the Apple Silicon M1 chip all these touted statements of magical performance
Remember kids: no gameplay, no hype.
Yes, I’m confident that Apple can deliver. They’re good at their silicon for iPhone and iPad, and I’m impressed that their iPad Pro beats my own MacBook Pro in raw performance. (That said, it’s not an even comparison!)
But this is all coming from Apple. I’ll believe it, when the hardware reviewers actually run benchmarks and do real world tests comparing this and the laptops that they claim to beat. If folks like Linus or the AnandTech folks are convinced, I’m game.
I’m also worried on the software side. Processor architecture differences are a huge thing, and not all software is magically optimized to make this work. Maybe Apple’s software are enabled, but there’s a lot of tools I use that are third-party game changers that would become deal breakers if they don’t work on this.
There are also some offbeat but important use cases in my mind that I need a proper confirmation with their new chips and Big Sur. How well does it play with virtualization use cases? How well will it perform while I watch HD videos while I work on my IDE, my series of backgrounded but active Firefox / Electron sessions while it’s spinning up a series of containers? Will it overheat or actually run all of these without issues? That sort of stuff.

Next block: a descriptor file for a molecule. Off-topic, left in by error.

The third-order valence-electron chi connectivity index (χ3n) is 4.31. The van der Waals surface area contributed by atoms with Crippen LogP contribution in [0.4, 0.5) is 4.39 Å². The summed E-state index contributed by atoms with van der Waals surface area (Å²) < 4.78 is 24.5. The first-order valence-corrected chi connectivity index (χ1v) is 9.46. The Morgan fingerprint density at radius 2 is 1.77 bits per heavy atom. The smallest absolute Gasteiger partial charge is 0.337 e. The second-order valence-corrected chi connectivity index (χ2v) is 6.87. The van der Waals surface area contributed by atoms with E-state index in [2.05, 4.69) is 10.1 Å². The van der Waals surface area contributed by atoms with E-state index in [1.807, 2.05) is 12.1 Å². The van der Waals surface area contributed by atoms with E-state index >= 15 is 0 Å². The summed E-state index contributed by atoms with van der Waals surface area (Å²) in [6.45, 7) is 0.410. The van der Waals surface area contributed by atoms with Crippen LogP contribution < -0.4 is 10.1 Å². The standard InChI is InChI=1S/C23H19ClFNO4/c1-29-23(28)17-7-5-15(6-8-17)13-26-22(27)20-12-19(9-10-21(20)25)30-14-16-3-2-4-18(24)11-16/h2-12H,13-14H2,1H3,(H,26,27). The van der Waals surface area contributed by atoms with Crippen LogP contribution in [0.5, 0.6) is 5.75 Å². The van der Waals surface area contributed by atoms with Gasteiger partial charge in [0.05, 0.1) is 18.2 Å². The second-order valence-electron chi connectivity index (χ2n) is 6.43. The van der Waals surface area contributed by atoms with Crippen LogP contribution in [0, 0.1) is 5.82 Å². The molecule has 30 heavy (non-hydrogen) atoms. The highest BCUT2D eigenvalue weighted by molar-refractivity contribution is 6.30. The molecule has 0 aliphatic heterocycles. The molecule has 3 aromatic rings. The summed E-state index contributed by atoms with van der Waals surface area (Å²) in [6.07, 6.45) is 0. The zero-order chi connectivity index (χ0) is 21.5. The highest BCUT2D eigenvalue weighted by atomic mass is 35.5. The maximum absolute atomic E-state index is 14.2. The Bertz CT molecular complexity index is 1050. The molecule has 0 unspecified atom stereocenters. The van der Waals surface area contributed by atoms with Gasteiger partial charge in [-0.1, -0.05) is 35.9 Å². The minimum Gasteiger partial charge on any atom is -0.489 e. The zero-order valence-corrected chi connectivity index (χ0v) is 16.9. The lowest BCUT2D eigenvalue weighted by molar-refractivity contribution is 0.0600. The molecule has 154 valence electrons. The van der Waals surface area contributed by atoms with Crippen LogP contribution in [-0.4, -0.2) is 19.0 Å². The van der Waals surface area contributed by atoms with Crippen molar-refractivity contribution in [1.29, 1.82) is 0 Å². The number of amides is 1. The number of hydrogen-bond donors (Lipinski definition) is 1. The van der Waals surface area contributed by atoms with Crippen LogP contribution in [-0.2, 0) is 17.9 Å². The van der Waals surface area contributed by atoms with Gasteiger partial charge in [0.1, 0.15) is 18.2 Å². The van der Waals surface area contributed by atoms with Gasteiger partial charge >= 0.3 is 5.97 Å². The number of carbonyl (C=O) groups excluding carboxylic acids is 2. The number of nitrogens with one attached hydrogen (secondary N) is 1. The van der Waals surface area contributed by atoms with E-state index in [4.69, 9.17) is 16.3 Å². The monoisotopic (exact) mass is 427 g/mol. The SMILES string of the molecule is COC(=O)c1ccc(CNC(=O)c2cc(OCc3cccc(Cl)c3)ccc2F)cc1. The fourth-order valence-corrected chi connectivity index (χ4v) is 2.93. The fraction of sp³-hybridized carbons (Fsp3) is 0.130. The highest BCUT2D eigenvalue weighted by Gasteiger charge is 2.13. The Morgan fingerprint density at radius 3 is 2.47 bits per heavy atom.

Finally, I’m not yet convinced about single-core performance and heavy workloads on Apple’s silicon. See the benchmarking remark up top, but this time, it’s just how Arm tends to do these kinds of stuff. It makes sense since they’re balancing power use vs performance, but still, the performance ceiling that x86–64 can reach is hard to realize on Arm.
I’ll wait for Gen 2.